I needed to find a way to bypass the banks and get access to my financial data: without having to constantly export my statements. Banks here have a great feature where you can receive text and email alerts when money leaves or enters your account. I had to find a way to parse my email or text alerts. Luckily both of these problems have been solved by people smarter than me. I found an IFTTT plugin that automatically reads all my texts and places them nicely into a google spreadsheet of my choice. The high-level breakdown below shows how I was able to get my bank data:

  1. IFTTT reads all text messages and exports to Google Sheets.
  2. Google sheets allows you to create custom scripts. Once text data is added, the script is triggered and looks to see if the text is from the bank.
  3. When bank data is found, the script does a bunch of data manipulation: strips out white-spaces, extra words, and preps that data into a format that the database will enjoy ingesting.
  4. Google sheets script editor exports the formatted data to the database (MongoDB)
  5. VueJS is the framework used for Owomida. It has a client and server directory. The server connects to MongoDB, and the client connects to the server. Now we have visual access to all the transaction data, in real-time.
  6. Both client and server code are hosted on Heroku ( a painful article I am yet to write)
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https://www.mint.com/

Initially all I wanted to do was recreate Mint app. Then I remembered that I was coding the entire stack myself, and needed to simplify it. So I want through a lot of iterations. Some of the later ones I shared with friends and family for feedback. I remember thinking that all I wanted on the page was “how much money have I spent today.” From there it evolved to, “how much money have I spent in each account today.”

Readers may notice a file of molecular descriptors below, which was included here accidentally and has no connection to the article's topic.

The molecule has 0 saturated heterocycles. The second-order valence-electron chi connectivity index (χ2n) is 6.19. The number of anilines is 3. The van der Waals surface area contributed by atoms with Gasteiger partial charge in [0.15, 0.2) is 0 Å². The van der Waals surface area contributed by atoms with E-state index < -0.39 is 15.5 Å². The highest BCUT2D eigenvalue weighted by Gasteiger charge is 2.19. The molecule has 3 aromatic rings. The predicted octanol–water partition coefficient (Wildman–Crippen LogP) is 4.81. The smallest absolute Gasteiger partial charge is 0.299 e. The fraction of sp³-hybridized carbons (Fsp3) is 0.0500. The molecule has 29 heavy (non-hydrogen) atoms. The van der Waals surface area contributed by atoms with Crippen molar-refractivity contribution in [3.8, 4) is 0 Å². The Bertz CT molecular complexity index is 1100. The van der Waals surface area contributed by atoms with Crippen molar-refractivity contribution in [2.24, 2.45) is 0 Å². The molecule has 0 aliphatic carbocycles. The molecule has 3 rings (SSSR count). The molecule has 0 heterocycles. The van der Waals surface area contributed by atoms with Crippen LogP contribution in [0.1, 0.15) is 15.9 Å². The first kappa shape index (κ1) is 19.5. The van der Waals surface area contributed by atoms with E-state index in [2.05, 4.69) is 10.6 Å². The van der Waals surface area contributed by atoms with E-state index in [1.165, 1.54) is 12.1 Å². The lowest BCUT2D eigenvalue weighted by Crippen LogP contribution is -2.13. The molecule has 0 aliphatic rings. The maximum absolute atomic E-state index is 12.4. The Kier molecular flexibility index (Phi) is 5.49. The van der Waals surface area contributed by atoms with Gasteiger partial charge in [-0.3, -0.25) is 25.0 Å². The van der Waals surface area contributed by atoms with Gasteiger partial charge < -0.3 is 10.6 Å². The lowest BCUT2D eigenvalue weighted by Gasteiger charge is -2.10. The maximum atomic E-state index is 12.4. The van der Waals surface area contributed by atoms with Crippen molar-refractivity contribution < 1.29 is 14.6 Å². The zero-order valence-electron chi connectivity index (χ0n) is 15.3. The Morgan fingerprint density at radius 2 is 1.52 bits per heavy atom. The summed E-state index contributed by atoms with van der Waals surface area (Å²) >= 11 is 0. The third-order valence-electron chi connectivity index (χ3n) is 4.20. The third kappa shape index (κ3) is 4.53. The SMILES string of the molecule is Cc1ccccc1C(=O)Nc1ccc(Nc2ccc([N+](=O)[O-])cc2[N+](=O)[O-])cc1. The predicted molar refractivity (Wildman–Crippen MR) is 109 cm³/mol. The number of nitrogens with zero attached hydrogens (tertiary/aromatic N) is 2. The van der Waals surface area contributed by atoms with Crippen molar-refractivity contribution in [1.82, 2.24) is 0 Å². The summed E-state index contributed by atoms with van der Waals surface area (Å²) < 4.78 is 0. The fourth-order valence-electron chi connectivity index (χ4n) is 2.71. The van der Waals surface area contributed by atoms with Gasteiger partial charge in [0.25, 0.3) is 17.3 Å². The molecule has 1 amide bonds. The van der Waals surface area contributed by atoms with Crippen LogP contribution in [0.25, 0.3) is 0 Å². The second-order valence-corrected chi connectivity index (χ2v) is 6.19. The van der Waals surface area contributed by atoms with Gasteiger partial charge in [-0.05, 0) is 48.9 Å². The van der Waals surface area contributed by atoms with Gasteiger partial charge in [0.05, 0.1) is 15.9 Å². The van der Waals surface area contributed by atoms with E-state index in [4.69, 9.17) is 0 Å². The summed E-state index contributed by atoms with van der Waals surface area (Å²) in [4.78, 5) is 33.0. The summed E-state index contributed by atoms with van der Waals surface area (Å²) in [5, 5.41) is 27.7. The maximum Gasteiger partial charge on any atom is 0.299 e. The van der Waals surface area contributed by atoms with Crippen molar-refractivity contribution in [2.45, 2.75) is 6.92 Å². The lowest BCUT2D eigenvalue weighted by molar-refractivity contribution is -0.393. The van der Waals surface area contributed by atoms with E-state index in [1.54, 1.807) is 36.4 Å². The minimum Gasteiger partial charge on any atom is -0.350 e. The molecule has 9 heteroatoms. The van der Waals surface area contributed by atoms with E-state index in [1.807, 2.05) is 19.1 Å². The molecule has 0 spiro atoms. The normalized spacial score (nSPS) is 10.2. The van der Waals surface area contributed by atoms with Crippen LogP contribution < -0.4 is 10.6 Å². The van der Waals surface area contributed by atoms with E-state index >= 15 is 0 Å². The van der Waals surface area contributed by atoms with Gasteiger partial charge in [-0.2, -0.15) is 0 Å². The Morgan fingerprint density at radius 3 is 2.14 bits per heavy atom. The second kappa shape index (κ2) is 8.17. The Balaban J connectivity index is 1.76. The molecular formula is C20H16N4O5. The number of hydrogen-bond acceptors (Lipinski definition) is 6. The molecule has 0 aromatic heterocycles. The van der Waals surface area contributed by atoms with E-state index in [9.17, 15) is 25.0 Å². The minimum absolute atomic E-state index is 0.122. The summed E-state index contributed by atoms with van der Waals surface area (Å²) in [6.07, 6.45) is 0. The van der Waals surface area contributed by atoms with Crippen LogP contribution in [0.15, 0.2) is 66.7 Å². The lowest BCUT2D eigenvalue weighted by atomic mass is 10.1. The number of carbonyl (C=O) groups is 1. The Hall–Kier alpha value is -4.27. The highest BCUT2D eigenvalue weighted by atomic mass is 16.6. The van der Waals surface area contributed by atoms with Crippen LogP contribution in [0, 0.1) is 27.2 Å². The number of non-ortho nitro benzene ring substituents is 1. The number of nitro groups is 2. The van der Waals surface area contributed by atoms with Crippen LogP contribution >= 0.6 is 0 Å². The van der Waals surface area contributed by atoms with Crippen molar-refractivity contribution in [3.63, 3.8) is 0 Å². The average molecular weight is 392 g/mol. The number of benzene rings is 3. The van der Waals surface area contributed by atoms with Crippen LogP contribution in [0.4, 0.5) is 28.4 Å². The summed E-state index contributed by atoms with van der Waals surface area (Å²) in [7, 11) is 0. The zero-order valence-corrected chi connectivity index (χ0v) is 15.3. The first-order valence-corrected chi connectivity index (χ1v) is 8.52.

It rapidly spiraled into a massive financial platform: showing the current balance from each account, weekly trends, percentage increase or decrease of funds, etc. It became overwhelming. So I simplified and decided that I needed four major components: payments (money out), earnings (money in), account selection, and date selection. With those four, I could get a clear picture into how much and where my money had been going.

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Previous iterations of Owomida

In time, Owomida will allow me to:

  1. View actual account balances
  2. Edit individual transactions and save photos / receipts
  3. Create/add and edit bank accounts
  4. Manually categorize transactions based on description details
  5. Automatically categorize transactions
  6. Create budgets and get notified when nearing or having passed the budget.

Luckily the only person demanding for this application is myself, so I will continue to patiently tweak and improve it. I am not a developer, so manipulating the data, learning how to use VueJs, and deploying to heroku were the most challenging part of this experience. Owomida is up and running, but I don’t even have the sub pages built yet haha: I’m still learning about routing, properly structuring APIs, and state management. Please feel free to reach out if you have any questions. Will keep writing and sharing as I progress, thanks!